For care in the community, read profits before people

Shock, horror is at it again regarding care. The review of home care by the Equality Commission has found that care supplied by agencies to people’s homes may be breaching their human rights.

Disabled girl being fed
Want to eat at home? Put it on the bill
Half of the 500,000 people receiving such care reported they are satisfied with the care provided, half are not and there is no shortage of shock, horror stories.

We have been down this road before in the treatment of vulnerable people in care homes, now we see the problem is endemic in private houses.

It is too easy to suggest that it is because the providers are mainly private companies and are stretching their resources to squeeze as much money out of the time provided for each home visit. After all, local authority provision has been found out in these areas many times. But it does leave a bad taste when you realise that profits are not only coming before people, they are also dependant on the misery of people.

I know about this first hand. Two years ago a private company bought the adjoining terrace house to us and made it into a small care home for five women with mental health problems. Having worked in this area myself when I was a social worker I know the problems associated with placing people in the community who cannot cope with the everyday pressures this change of lifestyle brings. The result, one resident had to be moved back to secure accommodation after a litany of abuse, screaming and inappropriate behaviour culminating in her hurling a heavy object into our garden and so threatening the safety of our children. And now we are being forced to complain about another resident who presents similar behaviour. Having bought such services when I was a commissioning manager, I know the kind of riches that can be made from working with vulnerable people coming form a secure or semi-secure environment. It does not take much of a mathematical brain to see why the company in question is prevaricating on our complaints.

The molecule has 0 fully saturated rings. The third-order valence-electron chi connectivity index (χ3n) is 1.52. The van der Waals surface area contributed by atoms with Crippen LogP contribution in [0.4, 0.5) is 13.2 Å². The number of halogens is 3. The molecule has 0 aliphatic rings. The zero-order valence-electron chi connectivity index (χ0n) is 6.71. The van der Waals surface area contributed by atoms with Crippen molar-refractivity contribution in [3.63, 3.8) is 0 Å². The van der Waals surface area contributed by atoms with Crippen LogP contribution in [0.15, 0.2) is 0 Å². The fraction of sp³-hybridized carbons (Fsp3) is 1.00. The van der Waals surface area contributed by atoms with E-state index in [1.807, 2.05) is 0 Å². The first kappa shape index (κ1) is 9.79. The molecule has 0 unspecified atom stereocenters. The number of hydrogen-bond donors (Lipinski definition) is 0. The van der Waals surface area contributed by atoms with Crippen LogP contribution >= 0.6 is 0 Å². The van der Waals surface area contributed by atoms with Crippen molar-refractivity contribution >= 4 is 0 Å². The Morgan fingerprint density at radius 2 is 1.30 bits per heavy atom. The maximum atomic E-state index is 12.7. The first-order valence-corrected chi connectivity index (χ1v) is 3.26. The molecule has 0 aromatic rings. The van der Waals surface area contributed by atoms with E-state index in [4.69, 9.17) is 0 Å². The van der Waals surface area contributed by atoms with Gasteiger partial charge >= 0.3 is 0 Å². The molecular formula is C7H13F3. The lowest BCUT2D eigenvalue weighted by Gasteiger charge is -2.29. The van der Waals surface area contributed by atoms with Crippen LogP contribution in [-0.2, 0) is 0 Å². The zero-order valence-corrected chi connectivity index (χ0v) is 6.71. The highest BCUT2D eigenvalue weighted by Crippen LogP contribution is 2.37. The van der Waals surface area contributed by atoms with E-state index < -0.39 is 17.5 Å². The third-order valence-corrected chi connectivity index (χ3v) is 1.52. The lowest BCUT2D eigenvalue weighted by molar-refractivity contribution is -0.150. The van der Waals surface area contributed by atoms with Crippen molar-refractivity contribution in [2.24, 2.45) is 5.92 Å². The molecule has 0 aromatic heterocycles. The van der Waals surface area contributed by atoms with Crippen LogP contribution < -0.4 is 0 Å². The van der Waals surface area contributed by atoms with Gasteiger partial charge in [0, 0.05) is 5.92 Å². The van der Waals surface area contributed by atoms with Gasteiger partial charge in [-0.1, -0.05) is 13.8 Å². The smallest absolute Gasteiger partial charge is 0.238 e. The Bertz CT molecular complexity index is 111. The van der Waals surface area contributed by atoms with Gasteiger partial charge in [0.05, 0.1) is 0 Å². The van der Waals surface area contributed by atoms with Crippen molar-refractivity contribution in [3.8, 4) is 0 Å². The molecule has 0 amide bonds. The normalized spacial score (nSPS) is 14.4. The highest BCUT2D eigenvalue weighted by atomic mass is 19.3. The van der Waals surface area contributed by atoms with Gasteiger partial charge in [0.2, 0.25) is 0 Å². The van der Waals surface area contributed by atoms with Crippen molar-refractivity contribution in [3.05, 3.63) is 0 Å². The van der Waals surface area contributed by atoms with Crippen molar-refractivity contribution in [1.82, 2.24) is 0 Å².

I do not have a problem with companies which provide a good service being able to manage care services but too often ‘good service’ takes a back seat to ‘healthy profits’ with the subsequent shock, horror reports of neglect.

The answer to these problems is actually quite simple; registration, inspections and follow-ups should be much more rigorous than they are. CQC on taking my complaint, made an unannounced inspection, found the resident was out and left it at that. It is this kind of intransigence that leads to shock, horror headlines.

Moving on up; how chess can help youngsters from disadvantaged backgrounds

There is a joke among chess players that goes like this; two players are embroiled in a game and one says, ‘let’s make it interesting’ to which his opponent replies; “OK, let’s stop playing.’ I own up to being a lower than average club player who enjoys playing in leagues and tournaments with no illusions of grandeur. My ambition is to write a chess book, “My sixty cr*p games” a reference of course to the masterpiece by the late and more than great Bobby Fischer whose 60 memorable games is one of the greatest ever books on chess. From my archive I will have plenty of losing games to choose from!

No barriers to entry: chess focuses on ability
So what has chess got to do with the image of care? Well, the charity Chess in Schools and Community, CSC, has had success in helping young people from disadvantaged areas and communities improve their lives. The charity is pushing the game in primary schools across the UK and youngsters who have been involved in negative types of battles in gangs are now enjoying the endless possibilities offered on the 64 squares.

Chess is second only in participation to football, an estimated 500 million people in 167 countries play the game and in some countries it is on the national teaching curriculum. Chess’s unique selling points are that it is universal, with no barriers of age, gender, race, physical disability or language; it has a positive image and that it has educational and social benefits backed by academic research. And those of you reading this who have enjoyed the occasional game on the beach will testify that it is a cheap, fun pastime that can be relatively easily picked up and enjoyed.

CSC are making an impact with coaches helping a range of primary school kids across the country and from different backgrounds and the feedback from headteachers has been very encouraging. A similar scheme in the USA was adapted as a feature film Knights of the South Bronx

Chess may not seem ‘cool’ but the world’s number one player, Magnus Carlsen from Norway, starred in a fashion shoot for G-Star and plays matches with Formula-1 style sponsorship on his shirt.

So I applaud this initiative by CSC and wish the charity well.